Friday, November 19, 2010


Accept, O Lord, our thanks and praise for all that you have done for us. We thank you for the splendor of the whole creation, for the beauty of this world, for the wonder of life, and for the mystery of love... (The Book of Common Prayer, pg. 836)

Last night, I concluded a three-week study on psalms of thanksgiving with an extraordinary group of people in my parish. It was one of the most rewarding and energizing bits of teaching I've ever had the privilege of doing. We met for the three Thursday nights in November leading up to next Thursday, Thanksgiving.

We began two weeks earlier with a brief introduction to the psalms, using Walter Brueggemann's categories from Message of the Psalms. (I once had a rabbi friend tell me that he thought that book was about the best work out there on the psalms, Christian or Jewish.) WB categorizes psalms into three headings: psalms of orientation, psalms of disorientation, and psalms of new orientation. He sees most of the psalms of thanksgiving as psalms of new orientation: that is, they grow out of an experience of loss, grief, confusion, suffering. When the writer of the twenty-third psalm says, "though I walk through the valley of the shadow of death, I will fear no evil..." it is not the naive confidence of a person who has never known pain that is being expressed, but the confident trust of someone who has walked through the valley before, who has confronted evil, but whose trust is such that hope will trump fear next time around.

So I did my teaching work. One of my favorite collects in The Book of Common Prayer is the one about reading, marking, learning, and inwardly digesting Holy Scripture. I take that quite literally. It is too tempting for Bible Studies to become mind games, to become more about information than formation. The "teacher" knows all the right answers of course!

I really wanted to make sure in this three-week study that we moved beyond knowing something new about psalms of thanksgiving and that we might take them in and digest them. So in week two, I had asked the group to do some homework: for each of the dozen or so people in this study to journey through the psalter in search of a psalm of thanksgiving that spoke to him or her at this point in their journey. They rose to the occasion. Last week, instead of me categorizing and choosing a dozen psalms to explore, we read poetry to one another--we shared these psalms and often the stories behind them of why we had felt drawn to them. (One of the participants had chosen Psalm 104, and when he came to verse 26 (" there goes Leviathan that You made for the sport of it...") he spoke passionately about a whale watch off the coast of Mexico that had taken his breath away.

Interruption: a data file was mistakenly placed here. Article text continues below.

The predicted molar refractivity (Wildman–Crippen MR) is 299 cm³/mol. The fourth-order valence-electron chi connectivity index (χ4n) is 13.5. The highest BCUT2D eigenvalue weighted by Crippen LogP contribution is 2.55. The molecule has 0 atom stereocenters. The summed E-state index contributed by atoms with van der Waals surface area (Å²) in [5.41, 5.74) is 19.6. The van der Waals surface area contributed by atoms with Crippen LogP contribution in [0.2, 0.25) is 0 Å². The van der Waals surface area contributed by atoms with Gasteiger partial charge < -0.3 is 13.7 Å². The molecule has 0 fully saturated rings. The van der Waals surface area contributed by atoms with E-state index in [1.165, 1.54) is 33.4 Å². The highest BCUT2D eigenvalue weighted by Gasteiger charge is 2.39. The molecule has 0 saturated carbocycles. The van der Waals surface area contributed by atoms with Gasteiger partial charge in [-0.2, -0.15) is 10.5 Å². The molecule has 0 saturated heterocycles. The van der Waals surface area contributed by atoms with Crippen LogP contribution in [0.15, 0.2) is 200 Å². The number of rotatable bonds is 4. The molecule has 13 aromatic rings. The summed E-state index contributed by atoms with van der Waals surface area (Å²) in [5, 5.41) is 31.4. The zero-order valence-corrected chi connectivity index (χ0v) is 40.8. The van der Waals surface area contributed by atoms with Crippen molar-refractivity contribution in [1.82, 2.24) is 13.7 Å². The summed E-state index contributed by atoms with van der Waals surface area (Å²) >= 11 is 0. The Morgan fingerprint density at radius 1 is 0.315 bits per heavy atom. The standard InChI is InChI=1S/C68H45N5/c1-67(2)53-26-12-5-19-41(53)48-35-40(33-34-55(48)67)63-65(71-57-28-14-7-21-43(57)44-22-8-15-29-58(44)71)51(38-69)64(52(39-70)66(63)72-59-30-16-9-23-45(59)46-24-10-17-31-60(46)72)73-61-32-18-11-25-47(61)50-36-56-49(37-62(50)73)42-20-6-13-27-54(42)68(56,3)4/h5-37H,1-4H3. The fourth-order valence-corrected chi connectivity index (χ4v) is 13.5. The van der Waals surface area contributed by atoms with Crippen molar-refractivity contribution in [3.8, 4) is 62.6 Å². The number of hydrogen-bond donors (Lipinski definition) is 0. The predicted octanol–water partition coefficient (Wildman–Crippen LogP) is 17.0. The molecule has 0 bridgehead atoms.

Last night, however, was the best. I had asked this group to take the risk of each trying to see the world this week as a poet, and to take a crack at writing a psalm of thanksgiving to share. Last night was an evening of beautiful testimony, of holy conversation. One person sang her psalm, about the tiniest of details in coming home to smells and sights and sounds, to her dog and son. Another took a more cosmic approach to creation and stewardship of the earth. Another paraphrased the twenty-third psalm in what she called Psalm 2010. Several persons spoke out of quite specific experiences of disorientation in their lives which had brought them to a new sense of grace and peace, literally to a new orientation in their faith. Each person in the room felt a need to make some kind of disclaimer: "I'm no poet..." But in truth they were all poets and they all had gratitude in their hearts, even in the midst of real challenges.

They were (and are) an extraordinary gift to me and to each other, bearing witness to the human spirit, to courage and hope and love, and offering thanks to God the Creator for the bounty of our lives. Our cups, MY cup, was overflowing. Thanks be to God!

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